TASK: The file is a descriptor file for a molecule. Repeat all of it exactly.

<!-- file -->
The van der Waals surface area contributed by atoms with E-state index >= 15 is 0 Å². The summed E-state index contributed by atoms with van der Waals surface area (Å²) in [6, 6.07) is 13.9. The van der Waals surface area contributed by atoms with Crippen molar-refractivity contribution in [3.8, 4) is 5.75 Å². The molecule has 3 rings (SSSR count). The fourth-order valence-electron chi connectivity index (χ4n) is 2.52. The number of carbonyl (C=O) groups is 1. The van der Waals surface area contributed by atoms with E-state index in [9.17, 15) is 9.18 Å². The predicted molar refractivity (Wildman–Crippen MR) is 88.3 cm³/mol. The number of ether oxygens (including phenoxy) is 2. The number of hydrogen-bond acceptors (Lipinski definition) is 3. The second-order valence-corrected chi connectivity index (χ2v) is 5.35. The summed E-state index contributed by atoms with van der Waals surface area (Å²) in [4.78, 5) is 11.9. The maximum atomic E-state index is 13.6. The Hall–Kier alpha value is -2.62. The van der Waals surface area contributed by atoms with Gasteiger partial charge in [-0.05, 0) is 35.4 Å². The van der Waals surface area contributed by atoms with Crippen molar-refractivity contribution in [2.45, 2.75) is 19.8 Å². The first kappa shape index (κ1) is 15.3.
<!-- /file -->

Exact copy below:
The van der Waals surface area contributed by atoms with E-state index >= 15 is 0 Å². The summed E-state index contributed by atoms with van der Waals surface area (Å²) in [6, 6.07) is 13.9. The van der Waals surface area contributed by atoms with Crippen molar-refractivity contribution in [3.8, 4) is 5.75 Å². The molecule has 3 rings (SSSR count). The fourth-order valence-electron chi connectivity index (χ4n) is 2.52. The number of carbonyl (C=O) groups is 1. The van der Waals surface area contributed by atoms with E-state index in [9.17, 15) is 9.18 Å². The predicted molar refractivity (Wildman–Crippen MR) is 88.3 cm³/mol. The number of ether oxygens (including phenoxy) is 2. The number of hydrogen-bond acceptors (Lipinski definition) is 3. The second-order valence-corrected chi connectivity index (χ2v) is 5.35. The summed E-state index contributed by atoms with van der Waals surface area (Å²) in [4.78, 5) is 11.9. The maximum atomic E-state index is 13.6. The Hall–Kier alpha value is -2.62. The van der Waals surface area contributed by atoms with Gasteiger partial charge in [-0.05, 0) is 35.4 Å². The van der Waals surface area contributed by atoms with Crippen molar-refractivity contribution in [2.45, 2.75) is 19.8 Å². The first kappa shape index (κ1) is 15.3.